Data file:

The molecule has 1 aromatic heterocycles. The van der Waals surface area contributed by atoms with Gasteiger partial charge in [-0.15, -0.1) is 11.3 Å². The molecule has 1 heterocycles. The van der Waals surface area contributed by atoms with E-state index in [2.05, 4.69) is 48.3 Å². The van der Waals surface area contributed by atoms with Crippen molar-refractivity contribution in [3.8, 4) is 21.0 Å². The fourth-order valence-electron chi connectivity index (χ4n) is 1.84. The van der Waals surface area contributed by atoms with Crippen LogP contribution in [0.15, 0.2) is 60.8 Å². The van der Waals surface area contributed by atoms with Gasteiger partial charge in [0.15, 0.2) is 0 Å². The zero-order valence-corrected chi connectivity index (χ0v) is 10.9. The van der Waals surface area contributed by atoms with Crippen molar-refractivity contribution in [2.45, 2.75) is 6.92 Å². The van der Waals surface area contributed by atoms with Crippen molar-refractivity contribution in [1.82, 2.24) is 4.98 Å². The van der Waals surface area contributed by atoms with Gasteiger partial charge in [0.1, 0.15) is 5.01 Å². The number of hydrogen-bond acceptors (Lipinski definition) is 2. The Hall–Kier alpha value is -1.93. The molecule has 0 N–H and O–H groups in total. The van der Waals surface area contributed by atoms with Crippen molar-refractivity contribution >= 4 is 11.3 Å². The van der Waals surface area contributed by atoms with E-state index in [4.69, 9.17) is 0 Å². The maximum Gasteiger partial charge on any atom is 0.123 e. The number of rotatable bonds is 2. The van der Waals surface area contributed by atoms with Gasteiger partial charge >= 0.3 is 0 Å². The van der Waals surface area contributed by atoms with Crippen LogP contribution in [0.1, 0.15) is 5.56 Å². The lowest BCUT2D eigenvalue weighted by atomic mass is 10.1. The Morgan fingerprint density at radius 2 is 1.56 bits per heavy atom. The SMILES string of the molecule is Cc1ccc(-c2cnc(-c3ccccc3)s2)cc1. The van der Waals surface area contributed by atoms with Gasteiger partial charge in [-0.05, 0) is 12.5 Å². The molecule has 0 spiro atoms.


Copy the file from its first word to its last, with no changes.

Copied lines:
The molecule has 1 aromatic heterocycles. The van der Waals surface area contributed by atoms with Gasteiger partial charge in [-0.15, -0.1) is 11.3 Å². The molecule has 1 heterocycles. The van der Waals surface area contributed by atoms with E-state index in [2.05, 4.69) is 48.3 Å². The van der Waals surface area contributed by atoms with Crippen molar-refractivity contribution in [3.8, 4) is 21.0 Å². The fourth-order valence-electron chi connectivity index (χ4n) is 1.84. The van der Waals surface area contributed by atoms with Crippen LogP contribution in [0.15, 0.2) is 60.8 Å². The van der Waals surface area contributed by atoms with Gasteiger partial charge in [0.15, 0.2) is 0 Å². The zero-order valence-corrected chi connectivity index (χ0v) is 10.9. The van der Waals surface area contributed by atoms with Crippen molar-refractivity contribution in [2.45, 2.75) is 6.92 Å². The van der Waals surface area contributed by atoms with Crippen molar-refractivity contribution in [1.82, 2.24) is 4.98 Å². The van der Waals surface area contributed by atoms with Gasteiger partial charge in [0.1, 0.15) is 5.01 Å². The number of hydrogen-bond acceptors (Lipinski definition) is 2. The Hall–Kier alpha value is -1.93. The molecule has 0 N–H and O–H groups in total. The van der Waals surface area contributed by atoms with Crippen molar-refractivity contribution >= 4 is 11.3 Å². The van der Waals surface area contributed by atoms with E-state index in [4.69, 9.17) is 0 Å². The maximum Gasteiger partial charge on any atom is 0.123 e. The number of rotatable bonds is 2. The van der Waals surface area contributed by atoms with Gasteiger partial charge >= 0.3 is 0 Å². The van der Waals surface area contributed by atoms with Crippen LogP contribution in [0.1, 0.15) is 5.56 Å². The lowest BCUT2D eigenvalue weighted by atomic mass is 10.1. The Morgan fingerprint density at radius 2 is 1.56 bits per heavy atom. The SMILES string of the molecule is Cc1ccc(-c2cnc(-c3ccccc3)s2)cc1. The van der Waals surface area contributed by atoms with Gasteiger partial charge in [-0.05, 0) is 12.5 Å². The molecule has 0 spiro atoms.